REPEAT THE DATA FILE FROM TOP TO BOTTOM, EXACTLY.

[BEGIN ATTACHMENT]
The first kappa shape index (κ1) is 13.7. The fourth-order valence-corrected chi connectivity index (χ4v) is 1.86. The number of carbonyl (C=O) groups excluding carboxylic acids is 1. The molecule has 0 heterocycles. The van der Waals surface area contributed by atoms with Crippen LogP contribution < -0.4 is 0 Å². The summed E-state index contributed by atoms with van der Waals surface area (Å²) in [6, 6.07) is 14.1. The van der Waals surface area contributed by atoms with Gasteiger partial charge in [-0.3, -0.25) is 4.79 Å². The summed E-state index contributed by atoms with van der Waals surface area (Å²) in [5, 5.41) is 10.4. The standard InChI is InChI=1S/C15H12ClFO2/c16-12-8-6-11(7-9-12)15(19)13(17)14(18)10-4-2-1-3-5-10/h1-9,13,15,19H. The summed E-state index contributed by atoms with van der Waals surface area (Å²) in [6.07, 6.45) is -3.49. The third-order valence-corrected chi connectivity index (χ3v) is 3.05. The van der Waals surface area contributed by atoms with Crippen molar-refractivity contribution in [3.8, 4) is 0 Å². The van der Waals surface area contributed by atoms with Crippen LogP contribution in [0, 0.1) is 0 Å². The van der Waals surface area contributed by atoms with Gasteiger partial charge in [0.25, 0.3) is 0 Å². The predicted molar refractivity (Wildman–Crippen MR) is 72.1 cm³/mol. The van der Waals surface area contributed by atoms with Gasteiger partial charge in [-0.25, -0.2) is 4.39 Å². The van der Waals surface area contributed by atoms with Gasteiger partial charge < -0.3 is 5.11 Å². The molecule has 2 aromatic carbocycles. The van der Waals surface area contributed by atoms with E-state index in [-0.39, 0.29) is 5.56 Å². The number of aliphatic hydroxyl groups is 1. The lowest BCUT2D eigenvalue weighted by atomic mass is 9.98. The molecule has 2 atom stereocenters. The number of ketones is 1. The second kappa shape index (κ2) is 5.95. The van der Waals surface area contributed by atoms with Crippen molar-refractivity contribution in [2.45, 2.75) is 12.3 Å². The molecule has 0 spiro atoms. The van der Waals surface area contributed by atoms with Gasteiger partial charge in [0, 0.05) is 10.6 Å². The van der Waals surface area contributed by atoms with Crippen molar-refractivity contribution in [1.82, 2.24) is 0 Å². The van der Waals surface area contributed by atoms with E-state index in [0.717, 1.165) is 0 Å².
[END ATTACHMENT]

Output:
The first kappa shape index (κ1) is 13.7. The fourth-order valence-corrected chi connectivity index (χ4v) is 1.86. The number of carbonyl (C=O) groups excluding carboxylic acids is 1. The molecule has 0 heterocycles. The van der Waals surface area contributed by atoms with Crippen LogP contribution < -0.4 is 0 Å². The summed E-state index contributed by atoms with van der Waals surface area (Å²) in [6, 6.07) is 14.1. The van der Waals surface area contributed by atoms with Gasteiger partial charge in [-0.3, -0.25) is 4.79 Å². The summed E-state index contributed by atoms with van der Waals surface area (Å²) in [5, 5.41) is 10.4. The standard InChI is InChI=1S/C15H12ClFO2/c16-12-8-6-11(7-9-12)15(19)13(17)14(18)10-4-2-1-3-5-10/h1-9,13,15,19H. The summed E-state index contributed by atoms with van der Waals surface area (Å²) in [6.07, 6.45) is -3.49. The third-order valence-corrected chi connectivity index (χ3v) is 3.05. The van der Waals surface area contributed by atoms with Crippen molar-refractivity contribution in [3.8, 4) is 0 Å². The van der Waals surface area contributed by atoms with Crippen LogP contribution in [0, 0.1) is 0 Å². The van der Waals surface area contributed by atoms with Gasteiger partial charge in [0.25, 0.3) is 0 Å². The predicted molar refractivity (Wildman–Crippen MR) is 72.1 cm³/mol. The van der Waals surface area contributed by atoms with Gasteiger partial charge in [-0.25, -0.2) is 4.39 Å². The van der Waals surface area contributed by atoms with Gasteiger partial charge < -0.3 is 5.11 Å². The molecule has 2 aromatic carbocycles. The van der Waals surface area contributed by atoms with E-state index in [-0.39, 0.29) is 5.56 Å². The number of aliphatic hydroxyl groups is 1. The lowest BCUT2D eigenvalue weighted by atomic mass is 9.98. The molecule has 2 atom stereocenters. The number of ketones is 1. The second kappa shape index (κ2) is 5.95. The van der Waals surface area contributed by atoms with Crippen molar-refractivity contribution in [2.45, 2.75) is 12.3 Å². The molecule has 0 spiro atoms. The van der Waals surface area contributed by atoms with Gasteiger partial charge in [0, 0.05) is 10.6 Å². The van der Waals surface area contributed by atoms with Crippen molar-refractivity contribution in [1.82, 2.24) is 0 Å². The van der Waals surface area contributed by atoms with E-state index in [0.717, 1.165) is 0 Å².